Here the template variable {{ .Site.BaseURL }} would be replaced with the baseUrl defined in the config.toml file and when the generator creates the static files, it would be referring to the file '<site>/css/vendor/vendor.css' and '<site>/js/vendor/vendor.js'. Since we are creating adding a hash to these files, it would not be possible to refer to 'vendor.js' and 'vendor.css' files like this. However, we can use the manifest files created when generating a hash for referring these files.

As noted in the last step of the Gulp build process, we are creating manifest files 'assets_js.json' and 'assets_css.json' in the 'data' directory. The content is a JSON structure that contains hash references:


Hugo can read files in the 'data' directory and it supports TOML, YAML and JSON file formats. Now we can modify our template to get the hash refernce from the asset files:

    href="{{ .Site.BaseURL }}css/{{ index .Site.Data.code_assets.assets_css "vendor/vendor.css" }}"


    src="{{ .Site.BaseURL }}js/{{ index .Site.Data.code_assets.assets_js "vendor/vendor.js" }}">

The template variable '.Site.Data.code_assets.assets_js' will contain reference to the values in the file 'data/code_assets/asset_js.json' and the reference key 'vendor/vendor.js' would return the value assigned to it (vendor/vendor_f8da36b2.js).

Code is shared on my github repository here:


Popular posts from this blog

Adding beforeRender and afterRender functions to a Backbone View

I was working on a Backbone application that updated the DOM when a response was received from the server. In a Backbone View, the initialize method would perform some operations and then call the render method to update the view. This worked fine, however there was scenario where in I wanted to perform some tasks before and after rendering the view. This can be considered as firing an event before and after the function had completed its execution. I found a very simple way to do this with Underscore's wrap method.

De-obfuscating javascript code in Chrome Developer Tools

I had blogged about JavaScript debugging with Chrome Developer Tools  some time back, wherein I have explained how these developer tools can help in debugging javascript code. Today Google Chrome 12 was released and my Chrome browser was updated to this version. As with every release, there have been some improvements made on performance, usability etc,. One feature that stood out for me is the ability to De-obfuscate the javascript code. What is Minification? Minification is the process of removing unnecessary characters such as white spaces, comments, new lines from the source code. These otherwise would be added to make the code more readable. Minifying the source code helps in reducing the file size and thereby reducing the time taken to download the file. This is the reason why most of the popular javascript libraries such as jQuery are minified. A minified jQuery file is of 31 KB in size where as an uncompressed one is about 229 KB. Unfortunately, debugging minified javascript f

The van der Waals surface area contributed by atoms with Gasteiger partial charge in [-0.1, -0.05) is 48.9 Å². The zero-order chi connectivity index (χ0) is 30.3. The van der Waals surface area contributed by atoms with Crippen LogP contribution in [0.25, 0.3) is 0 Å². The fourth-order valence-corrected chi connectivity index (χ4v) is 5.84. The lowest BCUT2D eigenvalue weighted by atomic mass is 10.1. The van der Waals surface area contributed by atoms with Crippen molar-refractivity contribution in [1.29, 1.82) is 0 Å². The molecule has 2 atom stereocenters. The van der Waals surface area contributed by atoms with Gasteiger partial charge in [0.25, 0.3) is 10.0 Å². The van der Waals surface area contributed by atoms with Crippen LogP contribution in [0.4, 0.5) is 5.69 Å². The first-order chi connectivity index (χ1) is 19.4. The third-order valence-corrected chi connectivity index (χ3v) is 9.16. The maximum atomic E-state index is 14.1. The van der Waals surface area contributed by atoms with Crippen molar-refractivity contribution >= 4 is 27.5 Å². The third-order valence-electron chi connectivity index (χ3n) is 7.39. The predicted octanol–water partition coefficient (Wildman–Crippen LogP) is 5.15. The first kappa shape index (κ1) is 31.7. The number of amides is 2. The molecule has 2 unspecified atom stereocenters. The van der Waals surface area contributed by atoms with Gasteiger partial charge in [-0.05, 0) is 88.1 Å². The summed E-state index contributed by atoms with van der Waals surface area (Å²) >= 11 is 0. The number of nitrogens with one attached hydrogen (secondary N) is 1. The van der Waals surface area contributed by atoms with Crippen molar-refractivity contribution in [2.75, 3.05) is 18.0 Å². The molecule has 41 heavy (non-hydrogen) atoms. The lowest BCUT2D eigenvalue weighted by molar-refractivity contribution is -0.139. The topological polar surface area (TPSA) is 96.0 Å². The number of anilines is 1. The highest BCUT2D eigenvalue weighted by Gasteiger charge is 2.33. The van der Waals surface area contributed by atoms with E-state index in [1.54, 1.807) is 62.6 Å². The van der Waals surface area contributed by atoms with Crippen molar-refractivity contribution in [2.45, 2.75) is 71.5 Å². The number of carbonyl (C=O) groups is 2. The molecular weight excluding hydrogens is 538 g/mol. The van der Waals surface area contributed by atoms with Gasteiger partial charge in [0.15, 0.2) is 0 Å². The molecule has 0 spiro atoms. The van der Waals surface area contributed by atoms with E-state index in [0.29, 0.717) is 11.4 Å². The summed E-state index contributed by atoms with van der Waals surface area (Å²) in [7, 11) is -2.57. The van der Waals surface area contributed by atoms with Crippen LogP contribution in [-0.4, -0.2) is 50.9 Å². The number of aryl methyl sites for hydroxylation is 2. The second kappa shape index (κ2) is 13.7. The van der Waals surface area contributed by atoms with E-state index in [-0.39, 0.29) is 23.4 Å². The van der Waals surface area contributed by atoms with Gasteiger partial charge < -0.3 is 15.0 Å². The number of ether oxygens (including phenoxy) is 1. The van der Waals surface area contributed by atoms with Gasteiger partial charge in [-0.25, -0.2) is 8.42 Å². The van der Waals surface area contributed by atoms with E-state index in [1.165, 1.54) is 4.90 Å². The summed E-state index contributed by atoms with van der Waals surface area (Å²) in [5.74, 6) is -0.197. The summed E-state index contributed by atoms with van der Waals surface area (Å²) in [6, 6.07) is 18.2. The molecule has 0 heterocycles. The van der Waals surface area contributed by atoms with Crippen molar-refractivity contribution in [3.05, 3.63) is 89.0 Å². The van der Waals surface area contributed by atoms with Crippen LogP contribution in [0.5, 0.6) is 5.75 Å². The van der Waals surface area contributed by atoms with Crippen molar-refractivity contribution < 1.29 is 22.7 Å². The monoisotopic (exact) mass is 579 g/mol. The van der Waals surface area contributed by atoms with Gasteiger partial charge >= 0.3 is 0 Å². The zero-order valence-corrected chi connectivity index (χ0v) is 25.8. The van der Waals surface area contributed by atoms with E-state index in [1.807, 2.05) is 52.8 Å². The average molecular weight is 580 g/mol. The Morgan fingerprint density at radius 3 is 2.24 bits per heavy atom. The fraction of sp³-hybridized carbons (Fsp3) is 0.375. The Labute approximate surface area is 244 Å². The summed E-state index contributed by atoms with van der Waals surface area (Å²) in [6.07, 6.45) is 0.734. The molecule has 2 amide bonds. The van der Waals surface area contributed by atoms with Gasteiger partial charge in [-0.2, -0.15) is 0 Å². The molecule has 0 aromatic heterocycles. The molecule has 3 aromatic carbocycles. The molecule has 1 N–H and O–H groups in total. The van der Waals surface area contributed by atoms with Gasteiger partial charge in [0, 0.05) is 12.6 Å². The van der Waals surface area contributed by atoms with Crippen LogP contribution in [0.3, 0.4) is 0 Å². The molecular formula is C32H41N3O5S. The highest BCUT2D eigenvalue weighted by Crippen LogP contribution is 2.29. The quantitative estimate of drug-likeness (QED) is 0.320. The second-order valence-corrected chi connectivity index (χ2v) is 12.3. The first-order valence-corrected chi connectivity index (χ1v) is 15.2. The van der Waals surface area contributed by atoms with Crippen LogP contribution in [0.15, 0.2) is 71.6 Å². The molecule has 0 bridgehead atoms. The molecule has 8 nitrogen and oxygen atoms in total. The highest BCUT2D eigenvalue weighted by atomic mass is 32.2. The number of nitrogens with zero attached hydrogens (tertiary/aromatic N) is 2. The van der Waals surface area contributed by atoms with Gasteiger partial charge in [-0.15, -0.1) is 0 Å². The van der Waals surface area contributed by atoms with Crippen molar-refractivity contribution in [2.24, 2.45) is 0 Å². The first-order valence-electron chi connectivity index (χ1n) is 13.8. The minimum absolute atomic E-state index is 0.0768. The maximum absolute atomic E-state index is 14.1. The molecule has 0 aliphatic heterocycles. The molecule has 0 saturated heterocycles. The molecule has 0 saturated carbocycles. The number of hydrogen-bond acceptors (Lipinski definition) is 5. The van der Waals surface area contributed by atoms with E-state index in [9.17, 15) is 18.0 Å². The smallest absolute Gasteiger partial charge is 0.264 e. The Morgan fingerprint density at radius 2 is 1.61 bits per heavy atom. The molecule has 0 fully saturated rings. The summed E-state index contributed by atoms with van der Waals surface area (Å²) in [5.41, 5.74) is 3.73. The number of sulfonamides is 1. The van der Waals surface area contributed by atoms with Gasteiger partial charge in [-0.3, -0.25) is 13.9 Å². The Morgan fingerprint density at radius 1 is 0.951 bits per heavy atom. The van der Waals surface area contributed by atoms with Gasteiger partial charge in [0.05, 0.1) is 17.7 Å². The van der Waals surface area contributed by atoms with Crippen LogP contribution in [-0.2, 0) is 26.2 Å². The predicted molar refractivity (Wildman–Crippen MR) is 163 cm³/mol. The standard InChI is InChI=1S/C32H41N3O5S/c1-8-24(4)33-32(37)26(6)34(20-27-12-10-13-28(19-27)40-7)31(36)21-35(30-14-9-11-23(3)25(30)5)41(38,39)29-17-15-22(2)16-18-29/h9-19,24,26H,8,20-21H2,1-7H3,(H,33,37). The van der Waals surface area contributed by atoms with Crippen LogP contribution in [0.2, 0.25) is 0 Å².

Custom validation messages for HTML5 Input elements using the constraint validation API

HTML5 has introduced several input types such as EMAIL, URL, RANGE, SEARCH, DATE, TIME, etc,. Most of the modern browsers have implemented them and are ready to be used in a HTML document. Another exciting feature introduced in HTML5 is the form validation. Instead of writing JavaScript to validate users input, browsers can now validate it and show an appropriate message if the validation fails. The validation message is shown in line with the field for which the validation has failed. The default error message is shown when the validation fails. In this post I'll explain how these error messages can be changed.